The Emscher river once used to snake its way idyllically through the rural landscape of the Ruhr region, amid woodland and swamps, past meadows and fields. Industrialisation, however, brought ecological collapse to the river with its small, slowly flowing tributaries, which has its source is in Holzwickede and joins the Rhine at Dinslaken.
at 1900 © EGLV / Archiv
Once only sparely populated, in the course of the 19th century the arable landscape of the Ruhr region evolved into an industrial conurbation. In some places the population mushroomed sixteen-fold within just five decades, with the consequence that the volume of effluent generated by the rapidly growing towns soared, overwhelming the weakly inclined rivers – including the sluggishly flowing Emscher river system. The land subsidence caused by mining finally brought the Emscher to a standstill, and from there all the water that had collected flooded the towns and cities with untreated effluent, bringing on cholera and typhoid epidemics.
Huckarder Straße in Dortmund 1950 © EGLV / Archiv
Emscher bei Nordstern
1951 © EGLV / Archiv
Something had to be done: what was called for was a masterplan for the entire region that would regulate the disposal and treatment of effluent and provide drainage and flooding protection. So in 1899, towns, municipalities, mining and industrial interests joined forces to found the »Emschergenossenschaft«, Germany’s first ever water management association, in order to rectify this ecological predicament. Since subsidence through mining had repeatedly inflicted grave damage on the subterranean sewer system the Emschergenossenschaft decided to convert all the existing watercourses into open sewer channels. The hitherto meandering Emscher river and its tributaries were now straightened, shortened, deepened and lined as semi-trapezoid channels with concrete shell floors and side panels to facilitate a faster, more flexible and economical removal of wastewater.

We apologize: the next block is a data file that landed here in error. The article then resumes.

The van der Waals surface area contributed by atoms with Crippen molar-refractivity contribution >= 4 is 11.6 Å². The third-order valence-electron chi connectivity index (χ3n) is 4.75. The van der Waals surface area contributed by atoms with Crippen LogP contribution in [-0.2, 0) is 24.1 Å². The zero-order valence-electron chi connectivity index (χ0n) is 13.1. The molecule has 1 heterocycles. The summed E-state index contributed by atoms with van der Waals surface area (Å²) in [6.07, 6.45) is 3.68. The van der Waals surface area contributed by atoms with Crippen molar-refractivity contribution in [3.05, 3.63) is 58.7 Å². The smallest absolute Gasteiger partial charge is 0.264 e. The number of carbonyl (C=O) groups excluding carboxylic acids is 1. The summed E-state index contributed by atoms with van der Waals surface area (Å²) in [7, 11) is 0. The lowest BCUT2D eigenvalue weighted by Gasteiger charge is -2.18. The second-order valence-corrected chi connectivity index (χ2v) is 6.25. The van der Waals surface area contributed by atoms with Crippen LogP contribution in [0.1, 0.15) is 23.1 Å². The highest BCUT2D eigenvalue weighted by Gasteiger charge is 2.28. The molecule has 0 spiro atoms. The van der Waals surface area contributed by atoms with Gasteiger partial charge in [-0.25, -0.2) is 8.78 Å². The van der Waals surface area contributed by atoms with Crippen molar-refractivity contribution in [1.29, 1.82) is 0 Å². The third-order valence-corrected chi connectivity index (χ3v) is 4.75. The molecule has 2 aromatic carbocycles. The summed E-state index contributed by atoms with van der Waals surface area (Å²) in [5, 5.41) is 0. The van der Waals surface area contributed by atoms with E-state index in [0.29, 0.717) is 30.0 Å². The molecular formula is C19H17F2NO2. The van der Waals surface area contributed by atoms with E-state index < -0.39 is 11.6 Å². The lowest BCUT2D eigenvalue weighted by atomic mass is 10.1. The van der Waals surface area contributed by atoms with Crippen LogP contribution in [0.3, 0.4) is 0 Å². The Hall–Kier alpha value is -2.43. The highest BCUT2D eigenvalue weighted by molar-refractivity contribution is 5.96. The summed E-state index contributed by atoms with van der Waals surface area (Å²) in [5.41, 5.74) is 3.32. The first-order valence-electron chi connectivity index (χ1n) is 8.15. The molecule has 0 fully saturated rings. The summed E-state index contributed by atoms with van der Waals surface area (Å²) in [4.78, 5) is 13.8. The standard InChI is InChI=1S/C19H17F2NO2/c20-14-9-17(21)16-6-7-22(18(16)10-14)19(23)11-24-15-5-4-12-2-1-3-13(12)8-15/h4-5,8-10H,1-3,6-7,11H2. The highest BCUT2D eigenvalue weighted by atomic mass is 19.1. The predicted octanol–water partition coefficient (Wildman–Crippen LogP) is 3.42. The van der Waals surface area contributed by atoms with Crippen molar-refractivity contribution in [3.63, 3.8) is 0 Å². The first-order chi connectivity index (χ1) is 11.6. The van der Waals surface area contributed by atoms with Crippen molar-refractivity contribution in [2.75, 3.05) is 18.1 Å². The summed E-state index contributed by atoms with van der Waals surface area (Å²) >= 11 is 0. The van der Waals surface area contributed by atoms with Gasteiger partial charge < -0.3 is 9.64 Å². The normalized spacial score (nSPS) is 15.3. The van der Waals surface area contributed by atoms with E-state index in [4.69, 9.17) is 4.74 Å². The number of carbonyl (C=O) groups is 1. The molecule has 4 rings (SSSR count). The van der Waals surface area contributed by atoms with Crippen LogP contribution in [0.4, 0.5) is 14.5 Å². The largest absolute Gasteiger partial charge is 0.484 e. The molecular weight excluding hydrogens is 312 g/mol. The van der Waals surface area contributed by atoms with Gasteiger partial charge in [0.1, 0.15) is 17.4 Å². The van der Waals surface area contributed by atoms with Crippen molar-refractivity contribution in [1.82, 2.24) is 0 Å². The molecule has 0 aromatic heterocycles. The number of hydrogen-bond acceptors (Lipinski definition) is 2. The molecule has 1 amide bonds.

Emscher an der Brücke »An der Rennbahn« in Gelsenkirchen 2005 © EGLV / Klaus Baumers
Subsequently, the Emscher flowed through our region in a dead straight line, transporting untreated effluent in an open canal. The »Köttelbecke« – »dung stream« in local slang for the Emscher – left a deep scar on the landscape of the Ruhr region.